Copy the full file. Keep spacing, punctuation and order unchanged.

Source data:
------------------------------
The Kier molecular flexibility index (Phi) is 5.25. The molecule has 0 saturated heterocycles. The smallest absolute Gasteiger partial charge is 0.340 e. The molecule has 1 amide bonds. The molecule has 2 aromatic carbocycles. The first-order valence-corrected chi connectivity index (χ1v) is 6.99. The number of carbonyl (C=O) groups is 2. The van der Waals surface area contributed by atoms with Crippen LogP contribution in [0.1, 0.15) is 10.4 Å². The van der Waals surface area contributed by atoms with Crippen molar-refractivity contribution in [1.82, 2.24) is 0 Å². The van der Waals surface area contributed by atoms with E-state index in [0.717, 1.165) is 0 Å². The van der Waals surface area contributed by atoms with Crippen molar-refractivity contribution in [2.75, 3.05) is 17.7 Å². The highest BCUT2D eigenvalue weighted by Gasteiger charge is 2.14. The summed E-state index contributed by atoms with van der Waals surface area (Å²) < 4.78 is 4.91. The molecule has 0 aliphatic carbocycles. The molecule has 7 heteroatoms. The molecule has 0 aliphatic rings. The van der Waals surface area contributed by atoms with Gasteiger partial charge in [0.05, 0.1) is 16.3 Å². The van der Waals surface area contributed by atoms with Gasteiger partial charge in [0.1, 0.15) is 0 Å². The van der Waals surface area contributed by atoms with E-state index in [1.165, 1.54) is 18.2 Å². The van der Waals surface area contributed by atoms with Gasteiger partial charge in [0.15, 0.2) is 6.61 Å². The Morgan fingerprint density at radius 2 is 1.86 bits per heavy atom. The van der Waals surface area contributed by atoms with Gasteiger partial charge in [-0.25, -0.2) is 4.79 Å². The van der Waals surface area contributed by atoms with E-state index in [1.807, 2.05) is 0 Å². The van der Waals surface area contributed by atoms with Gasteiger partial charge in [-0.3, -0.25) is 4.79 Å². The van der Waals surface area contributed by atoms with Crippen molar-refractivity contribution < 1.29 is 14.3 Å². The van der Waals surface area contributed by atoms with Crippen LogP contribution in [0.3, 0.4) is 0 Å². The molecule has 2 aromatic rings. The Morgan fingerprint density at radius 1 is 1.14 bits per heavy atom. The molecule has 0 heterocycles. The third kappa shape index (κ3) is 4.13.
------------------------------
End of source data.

The Kier molecular flexibility index (Phi) is 5.25. The molecule has 0 saturated heterocycles. The smallest absolute Gasteiger partial charge is 0.340 e. The molecule has 1 amide bonds. The molecule has 2 aromatic carbocycles. The first-order valence-corrected chi connectivity index (χ1v) is 6.99. The number of carbonyl (C=O) groups is 2. The van der Waals surface area contributed by atoms with Crippen LogP contribution in [0.1, 0.15) is 10.4 Å². The van der Waals surface area contributed by atoms with Crippen molar-refractivity contribution in [1.82, 2.24) is 0 Å². The van der Waals surface area contributed by atoms with E-state index in [0.717, 1.165) is 0 Å². The van der Waals surface area contributed by atoms with Crippen molar-refractivity contribution in [2.75, 3.05) is 17.7 Å². The highest BCUT2D eigenvalue weighted by Gasteiger charge is 2.14. The summed E-state index contributed by atoms with van der Waals surface area (Å²) < 4.78 is 4.91. The molecule has 0 aliphatic carbocycles. The molecule has 7 heteroatoms. The molecule has 0 aliphatic rings. The van der Waals surface area contributed by atoms with Gasteiger partial charge in [0.05, 0.1) is 16.3 Å². The van der Waals surface area contributed by atoms with Gasteiger partial charge in [0.1, 0.15) is 0 Å². The van der Waals surface area contributed by atoms with E-state index in [1.165, 1.54) is 18.2 Å². The van der Waals surface area contributed by atoms with Gasteiger partial charge in [0.15, 0.2) is 6.61 Å². The Morgan fingerprint density at radius 2 is 1.86 bits per heavy atom. The van der Waals surface area contributed by atoms with Gasteiger partial charge in [-0.25, -0.2) is 4.79 Å². The van der Waals surface area contributed by atoms with E-state index in [1.807, 2.05) is 0 Å². The van der Waals surface area contributed by atoms with Gasteiger partial charge in [-0.3, -0.25) is 4.79 Å². The van der Waals surface area contributed by atoms with Crippen molar-refractivity contribution < 1.29 is 14.3 Å². The van der Waals surface area contributed by atoms with Crippen LogP contribution in [0.3, 0.4) is 0 Å². The molecule has 2 aromatic rings. The Morgan fingerprint density at radius 1 is 1.14 bits per heavy atom. The molecule has 0 heterocycles. The third kappa shape index (κ3) is 4.13.